Gatland: Wallabies 'easy' pickings
Gatland: Wallabies 'easy' pickingsSHARE
British and Irish Lions coach Warren Gatland fired the first verbal salvo ahead of his team's tour to Australia next year, claiming the Wallabies are the easiest to knock over of their Southern Hemisphere rivals.
Gatland certainly handed Wallaby coach Robbie Deans a motivational Christmas gift, when he declared 2013 presents the Lions with their best chance of of ending a 16-year wait for a series win.
"It's maybe the easiest [opponent] from a Lions perspective," said Gatland, when asked to compare Australia to fellow Southern Hemisphere powers New Zealand and South Africa.
"In the past there are teams that have had some success against the Australian sides."
Gatland's comments, which are sure to fire up the Australians even six months out from the three-Test series, are backed up by the rankings with Australia the lowest of the three teams that host the four-yearly Lions tours at No.3.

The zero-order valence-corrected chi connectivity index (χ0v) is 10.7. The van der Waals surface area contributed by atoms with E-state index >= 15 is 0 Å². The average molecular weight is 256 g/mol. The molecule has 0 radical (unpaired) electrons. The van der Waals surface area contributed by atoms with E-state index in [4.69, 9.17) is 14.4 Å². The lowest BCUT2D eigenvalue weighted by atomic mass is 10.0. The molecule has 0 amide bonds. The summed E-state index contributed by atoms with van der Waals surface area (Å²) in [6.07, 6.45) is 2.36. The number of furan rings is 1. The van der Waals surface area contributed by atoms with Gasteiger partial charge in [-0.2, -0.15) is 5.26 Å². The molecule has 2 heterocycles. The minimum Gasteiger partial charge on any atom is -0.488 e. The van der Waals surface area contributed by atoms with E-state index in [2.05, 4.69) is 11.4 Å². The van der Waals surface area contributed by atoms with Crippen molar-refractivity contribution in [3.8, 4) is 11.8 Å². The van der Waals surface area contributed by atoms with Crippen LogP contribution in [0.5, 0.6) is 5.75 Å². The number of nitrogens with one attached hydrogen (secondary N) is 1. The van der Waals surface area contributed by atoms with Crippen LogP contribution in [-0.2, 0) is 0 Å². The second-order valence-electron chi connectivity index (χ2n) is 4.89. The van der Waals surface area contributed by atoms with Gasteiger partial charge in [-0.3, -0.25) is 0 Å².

Australia were thrashed 33-6 by France last month, and only scraped past England, Italy and Wales in their other year-end Tests.
"Going to one of the top-three teams in the world, playing away from home and being successful is incredibly challenging," Gatland said.
"But if you'd said to me, out of the three Southern Hemisphere teams, pick your choice of where you'd like to go, I would've said Australia, probably."
Gatland is the second straight Lions coach from New Zealand to tour Australia, after Graham Henry in 2001.
The Lions lost that series 1-2 and were beaten by New Zealand (3-0) in 2005 and South Africa (2-1) in 2009, leading some to question the value of the touring institution that began in 1888.
"The Lions, as a brand, to be successful it's got to win some tours," Gatland said.
And Gatland is wary of the Wallabies' well proven ability to bounce back from defeat with a winning performance.
"We've got to be incredibly aware if we happen to win the first Test. We'll know what's coming in the second Test.
"They will do whatever it takes to get a result."